Chances are if you were out around 7:00am this morning, you were greeted by a beautiful, color-filled sky. Red, orange, purple, blue... It was a cornucopia of colors!
Now, if you were in the right spot in mid-Missouri, you got a double dose! Many in Boone County saw a large double rainbow as this morning's rainfall approached.
It's probably one of the better sunrises you'll ever get the chance to see and when you break down how it happened, you find out that the timing was impeccable! But first...
Why are sunrises and sunsets able to produce such vibrant colors?
It all has to do with the science behind how light works. To us... colors are... colors. But when you break down what their "physical" component is... it's actually just a bunch of photons waving back and forth at different speeds.
For darker colors like violets and purple, the speed at which they wave back and forth happens faster than a color like orange or red. This difference in the speed at which these waves move is known as "wavelength". Colors with faster wavelengths move faster, but can't usually "go" as far. Colors with longer wavelengths tend to be more drawn out, and can be seen better over a longer distance.
Now, this "science of color" is important in terms of sunrises and sunsets why they tend to have more vibrancy.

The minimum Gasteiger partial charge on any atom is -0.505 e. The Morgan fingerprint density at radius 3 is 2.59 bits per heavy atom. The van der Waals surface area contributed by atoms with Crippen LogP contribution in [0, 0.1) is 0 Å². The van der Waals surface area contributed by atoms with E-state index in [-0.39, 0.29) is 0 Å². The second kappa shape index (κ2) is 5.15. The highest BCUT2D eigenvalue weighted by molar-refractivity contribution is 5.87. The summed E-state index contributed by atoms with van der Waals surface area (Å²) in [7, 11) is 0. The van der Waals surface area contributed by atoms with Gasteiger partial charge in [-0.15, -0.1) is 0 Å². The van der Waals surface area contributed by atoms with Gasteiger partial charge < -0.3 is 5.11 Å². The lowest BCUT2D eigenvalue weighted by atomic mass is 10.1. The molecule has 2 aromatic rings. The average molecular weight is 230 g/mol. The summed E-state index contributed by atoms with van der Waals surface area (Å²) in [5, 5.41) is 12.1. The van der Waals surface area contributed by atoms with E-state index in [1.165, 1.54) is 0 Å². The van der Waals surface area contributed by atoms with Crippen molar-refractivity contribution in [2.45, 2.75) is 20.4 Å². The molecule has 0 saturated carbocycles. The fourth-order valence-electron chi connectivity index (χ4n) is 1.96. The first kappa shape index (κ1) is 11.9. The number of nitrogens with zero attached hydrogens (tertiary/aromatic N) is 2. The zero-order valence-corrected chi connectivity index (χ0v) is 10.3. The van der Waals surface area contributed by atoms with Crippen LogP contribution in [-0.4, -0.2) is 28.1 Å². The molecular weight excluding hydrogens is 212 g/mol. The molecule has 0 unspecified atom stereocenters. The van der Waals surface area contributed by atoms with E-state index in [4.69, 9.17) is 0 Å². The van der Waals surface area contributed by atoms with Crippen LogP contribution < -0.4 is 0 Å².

Take this diagram below for instance. You'll notice that as the earth spins, the distance light has to travel from the top of Earth's atmosphere to the surface is longest at sunrise and sunset.
This morning's setup
Remember colors like red and orange have longer wavelengths... well, in the same facet, the long that light travels, the more likely you're to have colors like red and orange to show up. That's why you usually only see deep reds or orange's right along the horizon.
Things become really nice when those colors have something to reflect off of, like terrain or clouds.
This morning, the forward advance of higher clouds (which typically precede rainfall) came in a the PERFECT time to reflect the colors of this morning's sunrise.
Along with that, the advancing rain shaft that quickly followed popped in just in time for some of that light to be reflected in the form of a rainbow (which is a scattering of light due to each rain drop).
Basically, we needed the first round of clouds to come through, mostly unobstructed (at the exact right time) and we needed the rain shaft to be exposed as well--a nd typically rain showers light enough to produce a rainbow are more common in the afternoon hours...
It really was a symphony of timing, science and a little bit of luck that brought a beautiful sight to mid-Missouri this morning.